2.1 Raw data for your microbiome
The most popular laboratory is the San Francisco startup uBiome,5
that originally began as crowdfunded campaign on
Indiegogo6, but has since handled tens of thousands of samples from people like you who are curious to know more about their own microbiome. Order a kit online at the uBiome web site. We recommend the standard “Gut Kit” ($89). Be sure to use the offer code
PERSONALSCIENCE to get 15% off your order.
Just send them a sample and a few weeks later they give you access to a private web page that will show you a breakdown of the types of bacteria they found. Read Go Deeper for an in-depth guide for how to get the most of the uBiome web page.
For Personal Scientists, though, the best part about uBiome is the raw data, which you can easily download and export to our app. (see our instructions)
Founded after CEO Richard Lin became frustrated at the lack of actionable microbiome insights to cure his own recurrent gut issues, ThryveInside.com is another gut microbiome test that offers full raw downloads for your data. We’ll be adding Thryve support soon. Meanwhile, use the offer code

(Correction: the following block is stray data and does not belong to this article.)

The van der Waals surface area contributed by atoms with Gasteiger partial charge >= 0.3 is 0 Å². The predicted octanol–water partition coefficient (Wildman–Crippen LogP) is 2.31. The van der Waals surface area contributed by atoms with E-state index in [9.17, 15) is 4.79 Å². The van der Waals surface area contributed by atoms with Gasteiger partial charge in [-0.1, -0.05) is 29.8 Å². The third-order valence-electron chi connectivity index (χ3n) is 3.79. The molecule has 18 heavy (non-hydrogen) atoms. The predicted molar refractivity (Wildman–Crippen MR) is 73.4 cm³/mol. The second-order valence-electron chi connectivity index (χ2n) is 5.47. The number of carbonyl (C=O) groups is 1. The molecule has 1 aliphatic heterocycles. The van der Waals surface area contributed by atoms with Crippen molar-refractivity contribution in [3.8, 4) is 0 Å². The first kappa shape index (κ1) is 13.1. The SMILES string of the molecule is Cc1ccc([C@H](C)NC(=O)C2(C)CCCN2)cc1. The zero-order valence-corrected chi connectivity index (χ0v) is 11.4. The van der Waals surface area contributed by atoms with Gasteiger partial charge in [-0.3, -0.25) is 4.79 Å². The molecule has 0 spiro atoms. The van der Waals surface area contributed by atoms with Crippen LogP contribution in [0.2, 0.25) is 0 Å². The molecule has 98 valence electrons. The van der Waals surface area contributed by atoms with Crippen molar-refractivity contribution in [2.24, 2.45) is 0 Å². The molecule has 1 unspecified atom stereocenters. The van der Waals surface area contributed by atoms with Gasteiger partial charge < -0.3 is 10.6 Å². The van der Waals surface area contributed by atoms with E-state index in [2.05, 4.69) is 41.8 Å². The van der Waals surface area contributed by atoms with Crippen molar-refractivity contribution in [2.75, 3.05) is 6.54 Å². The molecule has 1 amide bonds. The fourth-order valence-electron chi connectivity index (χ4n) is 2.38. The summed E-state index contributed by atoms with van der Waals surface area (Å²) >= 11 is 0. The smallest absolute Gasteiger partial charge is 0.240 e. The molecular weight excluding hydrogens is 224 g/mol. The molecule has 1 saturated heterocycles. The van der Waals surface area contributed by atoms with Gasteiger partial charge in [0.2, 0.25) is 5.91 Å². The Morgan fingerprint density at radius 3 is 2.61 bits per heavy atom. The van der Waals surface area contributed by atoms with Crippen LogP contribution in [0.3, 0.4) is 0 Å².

personalscience15 for 15% off your order.
2.1.3 American Gut
Another citizen science-based testing service is American Gut..7
Other companies will sequence your microbiome as well, including DayTwo and Viome. Stay tuned to our site for information about when we can support the raw data from other sites.
So you tested your microbiome and now you want to know what it all means. Later we’ll go into much more detail about the sampling process itself: differences between labs, how to get the best sample, how long it will take, etc. but let’s start by assuming you’ve gone through all that. What will you learn?
from September 2012↩
which dates from November 2012 If you’re interested in studying raw data, please see this detailed post by a bioinformatician: https://cdwscience.blogspot.com/2013/10/open-source-analysis-of-my-raw-american.html↩